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Breaking down Clark's INT vs. the Ravens

Using video to talk technique of the Steelers safety. Matt Bowen

Print This June 16, 2011, 05:30 AM EST

Click here for the entire Inside the Playbook series.

Last week, we talked about the technique at the free safety position using video of Ed Reed’s interception vs. the Bengals to breakdown footwork, angle to the ball, etc.

Today, let’s go back and check out Steelers’ safety Ryan Clark to discuss the play he made on the 7 (corner) route vs. the Ravens. Check out the video and then we will get into some coaching points to break down why my former Redskins’ teammate was able to make a big play.

Coaching points:

Personnel and alignment: As I have said before, the personnel and alignment when the offense breaks the huddle tells a story. Here, we see the Ravens in a Tank Wing alignment (1 WR, 2 TE, 2 RB) with an extra o-lineman inserted into the front. What does that tell you as a free safety in the middle of the field? You have two chances for a vertical threat from the backside X receiver and the TE, Todd Heap. Veteran players—such as Clark—know what route schemes to expect based on this alignment.

The route scheme: Earlier this week, I broke down three routes you must stop to be a successful defense in the NFL. No.2 was the Spot route (7, curl, flat combo). That’s what we are looking at on the video with some slight window dressing. Instead of using the Z receiver to create a bunch look (as I drew on the chalkboard), the Ravens are running what is called “X Spot.” Drag the backside X underneath to replace the Z receiver on the curl. A basic 3-man combination route with the TE, Heap, running the 7 cut.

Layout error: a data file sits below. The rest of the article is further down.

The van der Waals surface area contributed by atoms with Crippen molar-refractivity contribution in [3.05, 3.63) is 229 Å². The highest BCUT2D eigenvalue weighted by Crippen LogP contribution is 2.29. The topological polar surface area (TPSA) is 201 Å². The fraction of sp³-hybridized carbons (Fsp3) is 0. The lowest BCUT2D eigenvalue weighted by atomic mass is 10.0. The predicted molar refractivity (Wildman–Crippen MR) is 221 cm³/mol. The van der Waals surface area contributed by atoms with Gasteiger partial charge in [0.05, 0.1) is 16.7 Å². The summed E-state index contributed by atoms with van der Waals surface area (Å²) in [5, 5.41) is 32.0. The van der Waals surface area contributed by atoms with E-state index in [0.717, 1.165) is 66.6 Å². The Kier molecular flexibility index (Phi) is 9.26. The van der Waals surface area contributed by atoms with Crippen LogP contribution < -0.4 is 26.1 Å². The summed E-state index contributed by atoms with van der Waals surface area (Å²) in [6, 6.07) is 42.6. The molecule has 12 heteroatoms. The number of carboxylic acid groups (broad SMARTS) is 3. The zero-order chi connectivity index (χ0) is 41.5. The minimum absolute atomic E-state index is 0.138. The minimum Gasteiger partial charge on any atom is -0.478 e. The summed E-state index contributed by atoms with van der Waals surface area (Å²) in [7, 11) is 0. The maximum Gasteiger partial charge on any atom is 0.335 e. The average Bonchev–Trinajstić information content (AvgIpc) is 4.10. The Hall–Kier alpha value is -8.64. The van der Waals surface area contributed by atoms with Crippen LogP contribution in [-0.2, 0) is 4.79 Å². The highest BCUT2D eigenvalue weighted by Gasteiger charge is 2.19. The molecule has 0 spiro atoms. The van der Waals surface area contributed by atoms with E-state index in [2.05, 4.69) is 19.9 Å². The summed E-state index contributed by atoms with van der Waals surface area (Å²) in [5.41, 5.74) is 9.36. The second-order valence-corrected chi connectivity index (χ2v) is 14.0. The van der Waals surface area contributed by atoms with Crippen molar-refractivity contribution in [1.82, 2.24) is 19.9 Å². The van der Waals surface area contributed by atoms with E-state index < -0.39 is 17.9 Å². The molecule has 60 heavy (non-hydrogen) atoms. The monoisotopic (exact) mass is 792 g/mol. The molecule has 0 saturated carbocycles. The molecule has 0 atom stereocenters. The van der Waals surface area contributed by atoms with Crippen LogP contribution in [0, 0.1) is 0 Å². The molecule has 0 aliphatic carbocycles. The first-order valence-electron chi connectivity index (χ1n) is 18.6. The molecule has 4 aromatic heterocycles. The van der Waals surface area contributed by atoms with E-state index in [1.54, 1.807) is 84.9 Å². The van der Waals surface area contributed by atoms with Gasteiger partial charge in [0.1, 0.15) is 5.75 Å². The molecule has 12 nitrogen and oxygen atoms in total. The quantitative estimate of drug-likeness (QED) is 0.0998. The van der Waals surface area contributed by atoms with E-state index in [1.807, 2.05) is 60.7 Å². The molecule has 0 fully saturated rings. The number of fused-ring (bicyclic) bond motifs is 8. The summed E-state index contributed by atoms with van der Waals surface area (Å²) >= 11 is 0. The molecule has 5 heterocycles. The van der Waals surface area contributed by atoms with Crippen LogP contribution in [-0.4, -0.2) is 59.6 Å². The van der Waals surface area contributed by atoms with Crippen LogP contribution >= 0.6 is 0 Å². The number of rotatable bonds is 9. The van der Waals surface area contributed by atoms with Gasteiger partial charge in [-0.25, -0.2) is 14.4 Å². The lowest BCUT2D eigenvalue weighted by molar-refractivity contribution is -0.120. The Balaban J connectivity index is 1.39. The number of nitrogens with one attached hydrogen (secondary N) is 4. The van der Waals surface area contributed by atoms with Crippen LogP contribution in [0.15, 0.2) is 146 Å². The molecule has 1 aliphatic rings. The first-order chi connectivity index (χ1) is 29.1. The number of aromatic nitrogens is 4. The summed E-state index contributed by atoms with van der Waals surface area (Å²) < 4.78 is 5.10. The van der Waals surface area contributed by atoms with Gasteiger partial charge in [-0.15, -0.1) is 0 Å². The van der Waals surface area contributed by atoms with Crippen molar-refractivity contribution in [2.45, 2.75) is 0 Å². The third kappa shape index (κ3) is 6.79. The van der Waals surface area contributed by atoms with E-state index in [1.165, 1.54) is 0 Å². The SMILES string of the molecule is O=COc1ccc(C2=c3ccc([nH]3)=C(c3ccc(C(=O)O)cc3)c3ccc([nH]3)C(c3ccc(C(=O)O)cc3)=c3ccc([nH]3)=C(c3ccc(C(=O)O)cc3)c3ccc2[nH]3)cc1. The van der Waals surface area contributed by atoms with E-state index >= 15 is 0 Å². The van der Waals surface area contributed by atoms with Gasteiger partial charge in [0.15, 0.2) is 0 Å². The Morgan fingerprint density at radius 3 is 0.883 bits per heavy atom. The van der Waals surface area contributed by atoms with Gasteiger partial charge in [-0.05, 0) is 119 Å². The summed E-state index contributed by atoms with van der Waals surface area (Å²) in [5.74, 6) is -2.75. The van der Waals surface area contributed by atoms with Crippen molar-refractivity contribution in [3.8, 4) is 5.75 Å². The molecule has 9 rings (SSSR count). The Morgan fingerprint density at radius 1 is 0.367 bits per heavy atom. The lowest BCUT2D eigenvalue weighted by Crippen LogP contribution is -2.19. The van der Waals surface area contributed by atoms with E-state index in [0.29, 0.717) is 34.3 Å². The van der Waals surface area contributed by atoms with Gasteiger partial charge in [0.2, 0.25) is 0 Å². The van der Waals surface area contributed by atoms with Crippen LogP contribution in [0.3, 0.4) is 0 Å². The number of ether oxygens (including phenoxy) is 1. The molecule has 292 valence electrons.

Breaking on the ball: If you want to make a big play on the playoff stage in this league you have to go get the football. Check out Clark’s break from the middle of the field—because there is a reason behind this. With the X receiver running underneath, the Steelers safety now only has to play one vertical route. And with protection on the outside from the CB playing on the bottom hip of the TE, Clark can read the release of the TE (keeping his eyes out of the backfield on the play fake) and break before the ball is even thrown.

Flacco's throw: At first glance, you want to say that QB Joe Flacco needs to put the ball away from Clark and on the up field shoulder of Heap. But check the technique here from the CB on the end zone angle. It is smooth. Open your hips, keep leverage and use the FS help from Clark to play for an outside breaking route. Now I’m not a huge fan of the CB looking back for the ball (always teach DBs to play through the hands of the WR), but this does have a direct impact on where Flacco tries to place this pass. With the CB playing for the 7 cut, Flacco has to throw the ball back to the inside—and that is too easy for a vet like Clark.

Want to see a clip broken down? Send me the video at: matthew.bowen@nationalfootballpost.com

Follow me on Twitter: MattBowen41

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